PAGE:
Symbol Grounding Problem: Turing-Scale Solution Needed

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Harnad, S. (2010) Symbol Grounding Problem: Turing-Scale Solution Needed. IEEE AMD Newsletter 7(1)

Symbol Grounding Problem: Turing-Scale Solution Needed

Stevan Harnad

University du Québec à Montréal, Canada

University of Southampton, UK

Toys. The symbol grounding problem is the problem of causally connecting symbols inside an autonomous system to their referents in the external world without the mediation of an external interpreter. The only way to avoid triviality, however, is to ensure that the symbols in question, their referents in the world, and the dynamic capacities of the autonomous system interacting with the world are nontrivial. Otherwise a toy robot, with exactly two symbols – go/stop – is “grounded” in a world where it goes until it bumps into something and stops.

Turing. From the very outset, the symbol grounding problem – which was inspired and motivated by Searle’s Chinese Room Argument – was based on the Turing Test, and hence on a system with full, human-scale linguistic capacity. So it is the words of a full-blown natural language (not all of them, but the ones that cannot be grounded by definition in the others) that need to be connected to their referents in the world. Have we solved that problem? Certainly not. Nor do we have a robot with Turing-scale capacities, either symbolic or sensorimotor (with the former grounded – embodied -- in the latter). Designing or reverse-engineering an autonomous system with this Turing-scale robotic and linguistic capacity -- and thereby causally explaining it -- is the ultimate goal of cognitive science. (Grounding, however, is not the same as meaning; for that we would also have to give a causal explanation of consciousness, i.e., feeling, and that, unlike passing the Turing Test, is not just hard but hopeless.)

Totality. Grounded robots with the sensorimotor and learning capacities of subhuman animals might serve as waystations, but the gist of the Turing methodology is to avoid being fooled by arbitrary fragments of performance capacity. Human language provides a natural totality. (There are no partial languages, in which you can say this, but not that.) We are also extremely good at “mind-reading” human sensorimotor performance capacity for tell-tale signs of mindlessness; it is not clear how good we are with animals (apart perhaps from the movements and facial expressions of the higher mammals).

Terms. There are certain terms (or concepts) I have not found especially useful. It seems to me that real objects -- plus (internal or external) (1) analogs or iconic copies of objects (similar in shape) and (2) arbitrary-shaped symbols in a formal symbol system (such as “x” and “=”, or the words in a language, apart from their iconic properties), systematically interpretable as referring to objects -- are entities enough. Peirce’s “icon/index/symbol” triad seems one too many. Perhaps an index is just a symbol in a toy symbol system. In a formal symbol system the links between symbols are syntactic whereas the links between internal symbols and the external objects that they are about are sensorimotor (hence somewhat iconic). And inasmuch as symbols inside a Turing-scale robot are linked to object categories rather than to unique (one-time, one-place) individuals, all categories are abstract (being based on the extraction of sensorimotor invariants), including, of course, the category “symbol.” The rest is just a matter of degree-of-abstraction. Even icons are abstract, inasmuch as they are neither identical nor co-extensive with the objects they resemble. There are also two sorts of productivity or generativity: syntactic and semantic. The former is just formal; the latter is natural language’s power to express any and every truth-valued proposition.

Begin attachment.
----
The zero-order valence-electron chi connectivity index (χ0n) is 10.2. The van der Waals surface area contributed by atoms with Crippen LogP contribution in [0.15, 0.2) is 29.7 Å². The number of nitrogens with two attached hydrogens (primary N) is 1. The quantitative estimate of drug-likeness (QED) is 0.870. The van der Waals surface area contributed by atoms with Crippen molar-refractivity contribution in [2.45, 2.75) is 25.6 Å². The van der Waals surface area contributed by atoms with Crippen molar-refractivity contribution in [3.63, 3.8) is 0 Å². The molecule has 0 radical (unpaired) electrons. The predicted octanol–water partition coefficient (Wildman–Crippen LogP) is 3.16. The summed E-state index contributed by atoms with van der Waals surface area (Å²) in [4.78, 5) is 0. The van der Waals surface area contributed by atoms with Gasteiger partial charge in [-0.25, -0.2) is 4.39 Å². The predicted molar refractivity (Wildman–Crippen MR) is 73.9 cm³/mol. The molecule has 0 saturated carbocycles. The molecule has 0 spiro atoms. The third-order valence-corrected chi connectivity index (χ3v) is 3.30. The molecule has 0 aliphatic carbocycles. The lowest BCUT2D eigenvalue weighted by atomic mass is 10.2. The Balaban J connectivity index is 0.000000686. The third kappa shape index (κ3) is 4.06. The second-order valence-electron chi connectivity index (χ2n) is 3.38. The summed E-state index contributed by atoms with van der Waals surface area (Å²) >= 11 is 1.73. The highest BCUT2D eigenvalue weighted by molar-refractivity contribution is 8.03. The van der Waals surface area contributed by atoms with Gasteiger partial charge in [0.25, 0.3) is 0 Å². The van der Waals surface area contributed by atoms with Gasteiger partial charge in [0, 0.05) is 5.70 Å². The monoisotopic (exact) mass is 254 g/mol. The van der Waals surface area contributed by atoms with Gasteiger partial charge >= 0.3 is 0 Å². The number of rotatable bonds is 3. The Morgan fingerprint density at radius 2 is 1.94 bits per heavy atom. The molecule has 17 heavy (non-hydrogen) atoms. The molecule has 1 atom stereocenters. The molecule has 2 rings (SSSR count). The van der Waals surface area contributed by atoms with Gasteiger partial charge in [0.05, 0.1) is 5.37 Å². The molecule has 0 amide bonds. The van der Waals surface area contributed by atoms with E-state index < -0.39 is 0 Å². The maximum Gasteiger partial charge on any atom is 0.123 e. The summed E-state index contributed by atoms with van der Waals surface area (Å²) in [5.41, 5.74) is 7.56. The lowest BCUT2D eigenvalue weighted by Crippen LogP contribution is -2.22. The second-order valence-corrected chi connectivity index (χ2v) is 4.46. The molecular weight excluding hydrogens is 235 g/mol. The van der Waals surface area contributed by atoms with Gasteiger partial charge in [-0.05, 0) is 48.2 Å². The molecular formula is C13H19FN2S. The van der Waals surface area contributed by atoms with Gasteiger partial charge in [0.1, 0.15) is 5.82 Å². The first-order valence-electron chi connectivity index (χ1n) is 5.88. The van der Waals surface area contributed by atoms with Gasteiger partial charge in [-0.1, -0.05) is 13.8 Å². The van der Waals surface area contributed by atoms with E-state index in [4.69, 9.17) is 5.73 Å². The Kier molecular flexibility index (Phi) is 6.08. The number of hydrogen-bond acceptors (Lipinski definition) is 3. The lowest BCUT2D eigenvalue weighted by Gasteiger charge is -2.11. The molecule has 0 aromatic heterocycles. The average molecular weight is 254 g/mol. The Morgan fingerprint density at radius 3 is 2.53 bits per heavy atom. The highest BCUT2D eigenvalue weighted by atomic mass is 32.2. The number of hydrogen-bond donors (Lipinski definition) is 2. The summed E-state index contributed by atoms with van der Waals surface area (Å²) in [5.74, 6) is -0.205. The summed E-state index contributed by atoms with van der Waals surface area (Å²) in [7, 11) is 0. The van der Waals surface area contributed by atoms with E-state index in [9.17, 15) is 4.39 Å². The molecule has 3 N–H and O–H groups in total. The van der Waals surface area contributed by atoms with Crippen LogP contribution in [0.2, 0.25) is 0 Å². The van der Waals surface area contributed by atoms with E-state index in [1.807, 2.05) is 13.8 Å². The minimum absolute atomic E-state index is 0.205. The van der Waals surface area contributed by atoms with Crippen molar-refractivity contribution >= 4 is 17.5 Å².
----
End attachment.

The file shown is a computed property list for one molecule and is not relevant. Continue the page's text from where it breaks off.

Talk. Yes, language is fundamentally social in that it would never have bothered to evolve if we had been solitary monads (even monads born mature: no development, just cumulative learning capacity). But the nonsocial environment gives enough corrective feedback for us to learn categories. Agreeing on what to call them is trivial. What is not trivial is treating symbol strings as truth-valued propositions that describe or define categories.

Harnad, S. (2003) Can a Machine Be Conscious? How? Journal of Consciousness Studies 10(4-5): 69-75.

Harnad, S. (2005) To Cognize is to Categorize: Cognition is Categorization, in Lefebvre, C. and Cohen, H., Eds. Handbook of Categorization. Elsevier.

Harnad, S. and Scherzer, P. (2007) First, Scale Up to the Robotic Turing Test, Then Worry About Feeling. In Proceedings of Proceedings of 2007 Fall Symposium on AI and Consciousness. Washington DC.

Harnad, S. (2008) The Annotation Game: On Turing (1950) on Computing, Machinery and Intelligence. In: Epstein, Robert & Peters, Grace (Eds.) Parsing the Turing Test: Philosophical and Methodological Issues in the Quest for the Thinking Computer. Springer

Picard, O., Blondin-Masse, A., Harnad, S., Marcotte, O., Chicoisne, G. and Gargouri, Y. (2009) Hierarchies in Dictionary Definition Space. In: 23rd Annual Conference on Neural Information Processing Systems: Workshop on Analyzing Networks and Learning With Graphs, 11-12 December 2009, Vancouver BC (Canada).
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